So you want to write articles? Where do you start? I can't write articles and can get them published can I? What? Me? Don't be daft. Don't you need years of training and experience and a degree to do that?  These are questions that I asked myself when I started writing in 2007. The last question stopped me from subbing my writing for a long time. I did not have the confidence or the gall to approach editors with my inferior, amateur, excuses for articles.

It took a lot of time, a lot of reading lots of articles in different publications and starting a blog and a lot of help and coaxing from a very good writing friend to get me to sub an article. Even then, it was to a free publication. I wouldn't entertain that anyone would want to pay me for the rubbish I was churning out. But, eventually, someone did pay me and my confidence grew and I grew as a writer and here we are today! I have a regular slot writing about writing groups in Writers' News (thank you editor!) and I have cracked a new market in the women's fitness area with an article out 8th August!  I now have the confidence to try multiple new markets as I have the proof that I can do it and I have cuttings to show other editors. This has helped me tremendously.

If you are relatively new to this and have got yourself into the mind set that what you are writing isn't good enough. Stick your fingers in your ears and sing, very loudly, LA LA LA LA LA LA LA LAAAAAAA - I'M NOT LISTENING, I'M NOT LISTENING so that you drown out that irritatingly negative nay saying voice then get that article pitched! Yes, there is the possibility that your first pitch(and several after that) might be rejected - but so what? Does it matter in the grand scheme of things? No. You just pick yourself up, dust yourself down and get pitching again. Rome wasn't built in a day and neither will your writing career. I'm 5 years down the line from when I started and I get rejections all the time but I also get more acceptances. If I worked at it full time, I'd get even more done - but I don't, time is limited as I'm sure it is with most of us, so I get by and do what I can.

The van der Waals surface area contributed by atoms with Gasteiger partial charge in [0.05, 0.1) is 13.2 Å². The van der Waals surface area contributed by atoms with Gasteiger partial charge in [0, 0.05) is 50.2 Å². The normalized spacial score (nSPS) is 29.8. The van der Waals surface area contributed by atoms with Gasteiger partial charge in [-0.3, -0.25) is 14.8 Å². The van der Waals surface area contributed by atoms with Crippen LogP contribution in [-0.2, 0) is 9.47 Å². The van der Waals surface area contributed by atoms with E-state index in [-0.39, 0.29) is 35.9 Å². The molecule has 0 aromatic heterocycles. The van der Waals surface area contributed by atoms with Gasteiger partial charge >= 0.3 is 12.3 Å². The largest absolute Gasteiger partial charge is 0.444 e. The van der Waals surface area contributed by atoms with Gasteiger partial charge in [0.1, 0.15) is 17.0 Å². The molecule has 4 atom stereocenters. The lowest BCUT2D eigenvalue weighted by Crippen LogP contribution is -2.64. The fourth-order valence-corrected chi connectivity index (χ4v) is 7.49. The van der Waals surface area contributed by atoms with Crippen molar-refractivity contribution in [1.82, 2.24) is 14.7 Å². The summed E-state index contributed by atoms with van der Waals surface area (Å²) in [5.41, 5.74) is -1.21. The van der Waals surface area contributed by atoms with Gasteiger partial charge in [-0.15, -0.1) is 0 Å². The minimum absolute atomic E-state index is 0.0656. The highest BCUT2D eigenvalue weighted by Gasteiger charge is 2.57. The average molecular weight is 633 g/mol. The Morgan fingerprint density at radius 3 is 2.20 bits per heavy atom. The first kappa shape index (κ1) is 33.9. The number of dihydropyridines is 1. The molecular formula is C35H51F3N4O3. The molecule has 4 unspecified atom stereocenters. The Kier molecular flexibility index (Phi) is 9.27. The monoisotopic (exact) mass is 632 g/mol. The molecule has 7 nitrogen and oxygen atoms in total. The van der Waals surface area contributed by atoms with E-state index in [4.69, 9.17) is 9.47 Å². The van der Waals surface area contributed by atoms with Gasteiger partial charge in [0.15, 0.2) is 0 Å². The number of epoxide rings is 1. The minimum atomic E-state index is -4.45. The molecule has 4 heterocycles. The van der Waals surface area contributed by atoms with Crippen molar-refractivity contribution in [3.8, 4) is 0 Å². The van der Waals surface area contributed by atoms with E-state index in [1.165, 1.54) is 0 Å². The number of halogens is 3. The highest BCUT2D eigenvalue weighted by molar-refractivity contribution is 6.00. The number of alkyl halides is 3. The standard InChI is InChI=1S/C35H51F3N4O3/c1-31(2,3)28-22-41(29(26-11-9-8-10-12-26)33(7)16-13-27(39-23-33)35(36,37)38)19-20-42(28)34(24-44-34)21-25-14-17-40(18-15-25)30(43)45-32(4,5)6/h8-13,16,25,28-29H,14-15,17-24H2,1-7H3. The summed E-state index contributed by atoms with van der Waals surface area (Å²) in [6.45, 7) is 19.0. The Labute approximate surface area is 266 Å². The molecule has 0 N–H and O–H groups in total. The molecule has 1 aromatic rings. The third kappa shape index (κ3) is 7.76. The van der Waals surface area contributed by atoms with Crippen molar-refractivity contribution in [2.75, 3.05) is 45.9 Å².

Why not give it a go? Promise yourself that you will always give it just one more go, no matter how many rejections you go. You'll never know, otherwise, if your next attempt would have been the one that got published.

Happy writing


Tuesday, 24 July 2012

Back to Basics

I decided this morning to restart this blog again. You may remember that I closed it down at the end of August last year due to time constraints but as my article writing and short story writing are so different I wanted to have a blog for both again so I could do each facet of my writing justice.

I have had great success with my article writing and I'm working hard to keep the momentum going. One of my biggest successes has been the article series in Writers' News on writing groups and I'd like to say thank you to all the writing groups that have contributed to these.  Another recent success has been having an article accepted by Women's Fitness magazine which is to be published soon.

When I first started writing I never even dreamt that I would get articles published in magazines such as these, but I have and I'm working hard to write articles for new markets too. It can be done! You need a lot of determination and perseverance but it's not an impossible task - even when you consider the competition out there and the recession.

This blog will be bringing you snippets of the good advice I received when I was starting out and what I've learnt since then . I hope the advice given here will also help you too. If you have any questions about getting your articles into print or any advice you would like to offer then do contact me.

Best wishes